Besides that, I never intended to publish any of those really long-ass short stories I cranked out. This book, I intend to eventually shop around once it's been through the meat grinder a few times. So they're a lot less sloppy because I know I'm going to have to revisit them at some point and make them suck less.

It's going to feel good to have that book done, though. One of my primary goals for this one was simply to get to a point where I can reasonably crank out multiple books per year in my spare time and it looks like it's happening.

* ...which should totally be a real scientific unit of measurement.

Sunday, March 15, 2015

Ten Down, Two To Go

Chapter ten is finished. I have a good feeling about the next two chapters. I think the book is coming to a strong finale--plenty of energy, things still make sense, not boring.

The editing process is going to be amusing, though. I'm writing this fast and loose, so there's some really brain-dead moments in it, character names that change from paragraph to paragraph, monologues which are nothing more than placeholders. Bits of setting and design that aren't what most people would traditionally call "consistent." When I'm in the thick of laying down words, I don't always have the inclination to take time out to look things up.

So, yeah, I'm definitely going to have to go back and nitpick the hell out of all of this. But the bones of the story feel right and that's more important to a rough draft, I think.

I'm also mulling over what to do next. I might concentrate on short stories for a few weeks to recharge my batteries. I might also do a completely new book, something that's not in any of my notes and is unrelated to any of the stories I've written. Or I might go with one of the novels I have in the skunk works right now. Who knows.

In other news, I am using the ceramic burr hand grinder now for my coffee grinding.

It's very satisfying. The coffee grind is consistent and the feel of the process is great--when you crank it, you get a sort of visceral purr. You can feel the beans crunching under the burrs and as you roll you can feel the vibration in your hands, a sort of rough crunching tickle as the crank turns.

I've mentioned it before here, but as I get older I'm leaning away from gadgets and electronics wherever possible. There's just something I like about doing mindless chores. There's a bit of zen to the process if you do them the hard, slow way. You tune out and lose yourself a little, your mind drifts as you do something that's not quite important, but not quite frivolous.

You can load the dish-washing machine and your dishes will get washed, yes. Sometimes work is just work, after all. You have better things to do with that time. But you miss out on all the sensations of washing dishes--the warm water, the soap, the feel of the dishes. Washing, rinsing and drying each plate, one after another. It's work, yes, but it's also a good time to slow down and reflect. There's a certain ritual element to manually washing dishes which feels nice to indulge in.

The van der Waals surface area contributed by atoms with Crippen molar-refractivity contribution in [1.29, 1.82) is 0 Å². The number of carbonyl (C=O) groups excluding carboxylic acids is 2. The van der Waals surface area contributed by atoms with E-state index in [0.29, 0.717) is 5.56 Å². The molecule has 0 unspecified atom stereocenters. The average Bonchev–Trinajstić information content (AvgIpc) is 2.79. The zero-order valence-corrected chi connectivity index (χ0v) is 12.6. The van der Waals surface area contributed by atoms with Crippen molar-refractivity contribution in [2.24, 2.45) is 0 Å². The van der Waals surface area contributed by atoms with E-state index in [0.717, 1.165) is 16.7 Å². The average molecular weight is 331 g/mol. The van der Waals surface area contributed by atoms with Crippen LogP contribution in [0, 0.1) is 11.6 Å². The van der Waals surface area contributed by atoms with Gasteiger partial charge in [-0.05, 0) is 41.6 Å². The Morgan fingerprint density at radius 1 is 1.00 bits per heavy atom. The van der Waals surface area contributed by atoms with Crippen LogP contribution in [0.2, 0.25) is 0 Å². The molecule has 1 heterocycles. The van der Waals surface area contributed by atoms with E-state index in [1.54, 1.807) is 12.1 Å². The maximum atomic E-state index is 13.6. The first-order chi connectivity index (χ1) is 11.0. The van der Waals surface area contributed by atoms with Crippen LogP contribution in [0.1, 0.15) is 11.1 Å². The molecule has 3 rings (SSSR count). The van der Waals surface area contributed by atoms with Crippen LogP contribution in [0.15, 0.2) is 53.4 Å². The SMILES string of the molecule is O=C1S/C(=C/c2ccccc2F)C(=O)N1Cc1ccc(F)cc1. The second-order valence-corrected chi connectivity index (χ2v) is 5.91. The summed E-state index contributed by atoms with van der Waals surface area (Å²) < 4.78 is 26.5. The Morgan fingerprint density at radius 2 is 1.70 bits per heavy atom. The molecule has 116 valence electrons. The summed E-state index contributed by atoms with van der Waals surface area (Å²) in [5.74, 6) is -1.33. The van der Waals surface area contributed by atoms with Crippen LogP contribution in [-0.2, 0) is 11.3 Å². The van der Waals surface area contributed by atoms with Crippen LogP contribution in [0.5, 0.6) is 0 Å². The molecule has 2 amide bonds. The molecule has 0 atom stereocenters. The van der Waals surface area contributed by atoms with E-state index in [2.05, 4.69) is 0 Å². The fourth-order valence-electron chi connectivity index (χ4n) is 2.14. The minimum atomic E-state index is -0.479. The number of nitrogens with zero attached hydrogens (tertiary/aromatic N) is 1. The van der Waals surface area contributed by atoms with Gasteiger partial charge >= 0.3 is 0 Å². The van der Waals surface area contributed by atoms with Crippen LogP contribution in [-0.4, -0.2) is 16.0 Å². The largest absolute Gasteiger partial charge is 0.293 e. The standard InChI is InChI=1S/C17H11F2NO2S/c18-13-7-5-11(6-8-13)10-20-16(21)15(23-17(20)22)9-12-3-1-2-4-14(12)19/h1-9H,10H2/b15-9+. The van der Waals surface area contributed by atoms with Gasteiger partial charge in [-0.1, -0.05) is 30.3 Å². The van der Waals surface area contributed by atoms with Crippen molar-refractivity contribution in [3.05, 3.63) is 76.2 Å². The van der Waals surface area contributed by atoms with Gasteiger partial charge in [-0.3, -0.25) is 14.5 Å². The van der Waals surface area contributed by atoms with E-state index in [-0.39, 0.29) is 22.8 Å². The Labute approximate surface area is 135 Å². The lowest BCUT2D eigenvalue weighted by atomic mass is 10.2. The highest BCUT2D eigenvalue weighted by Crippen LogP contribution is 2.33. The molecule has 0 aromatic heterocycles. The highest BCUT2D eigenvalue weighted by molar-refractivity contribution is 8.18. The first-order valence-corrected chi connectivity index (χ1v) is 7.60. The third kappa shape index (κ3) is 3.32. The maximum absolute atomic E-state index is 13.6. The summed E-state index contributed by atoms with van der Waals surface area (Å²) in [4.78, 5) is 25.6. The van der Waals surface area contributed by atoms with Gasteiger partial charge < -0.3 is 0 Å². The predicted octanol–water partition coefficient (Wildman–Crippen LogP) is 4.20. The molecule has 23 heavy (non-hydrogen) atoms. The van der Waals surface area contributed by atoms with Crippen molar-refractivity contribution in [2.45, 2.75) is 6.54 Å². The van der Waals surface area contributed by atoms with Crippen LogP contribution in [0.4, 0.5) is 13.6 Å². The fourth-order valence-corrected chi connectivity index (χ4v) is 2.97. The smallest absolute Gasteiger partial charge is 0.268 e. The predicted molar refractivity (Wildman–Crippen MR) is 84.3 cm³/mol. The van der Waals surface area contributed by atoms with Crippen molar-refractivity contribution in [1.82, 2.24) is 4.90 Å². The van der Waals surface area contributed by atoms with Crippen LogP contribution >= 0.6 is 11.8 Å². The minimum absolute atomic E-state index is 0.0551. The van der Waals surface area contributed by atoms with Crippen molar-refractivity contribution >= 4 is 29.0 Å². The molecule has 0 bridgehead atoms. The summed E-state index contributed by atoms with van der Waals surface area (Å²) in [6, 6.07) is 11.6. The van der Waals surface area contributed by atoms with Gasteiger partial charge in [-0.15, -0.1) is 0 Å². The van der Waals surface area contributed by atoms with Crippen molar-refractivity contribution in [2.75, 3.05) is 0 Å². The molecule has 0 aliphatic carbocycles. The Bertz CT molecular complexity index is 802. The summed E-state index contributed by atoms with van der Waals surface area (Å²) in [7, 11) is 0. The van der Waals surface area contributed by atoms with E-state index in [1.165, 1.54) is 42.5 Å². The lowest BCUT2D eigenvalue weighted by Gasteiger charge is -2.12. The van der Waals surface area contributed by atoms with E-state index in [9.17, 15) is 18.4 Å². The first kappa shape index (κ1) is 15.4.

My coffee-making is already a small ritual. It's a nice way to kick off a morning, because there's a level of skill required when you use the Chemex and grinding your beans the hard way. It's just fiddly enough you can't space out while doing it, but not enough that you can go on autopilot. Like any good chore, it's an island of stability in the day, a moment of flow which sets the tone for the morning.

I think of it as round two after my morning meditation, except it culminates in really f'ing great coffee.

Thursday, March 12, 2015

The Morning Grind

It kills me that my new burr grinder is here and I don't have time to use it to make coffee until the weekend. Instead, I can only stare sadly at it while using my inferior old Mr. Coffee blade grinder.

Not that burr grinders are particularly complicated--operating this one's a matter of loading it up, dialing it in, and then cranking until magic happens. Nothing more complex than that.

It's more a matter of process. One of the downsides of having to work is that time is a commodity in the morning. You spend a minute and that's a minute you can't get back. You have to budget it like you would your paycheck. Use your time in the morning senselessly and without heed and you'll find yourself rushing through things, which sets a bad tone for the day.

So that's why I spend more than a little time thinking about routine. I like to have my mornings have a bit of a ritualistic nature, for a few reasons.

One, it's just nice to start out to some sort of routine, particularly a pleasant one. Two, it's calming. Three, you get more done. And four...(you can tell this is the important one, because I used an ellipsis there)...starting out the day with a solid routine you enjoy gives you a sense of balance which carries with you through the rest of the day. Poise, I guess, would be a good word to use here.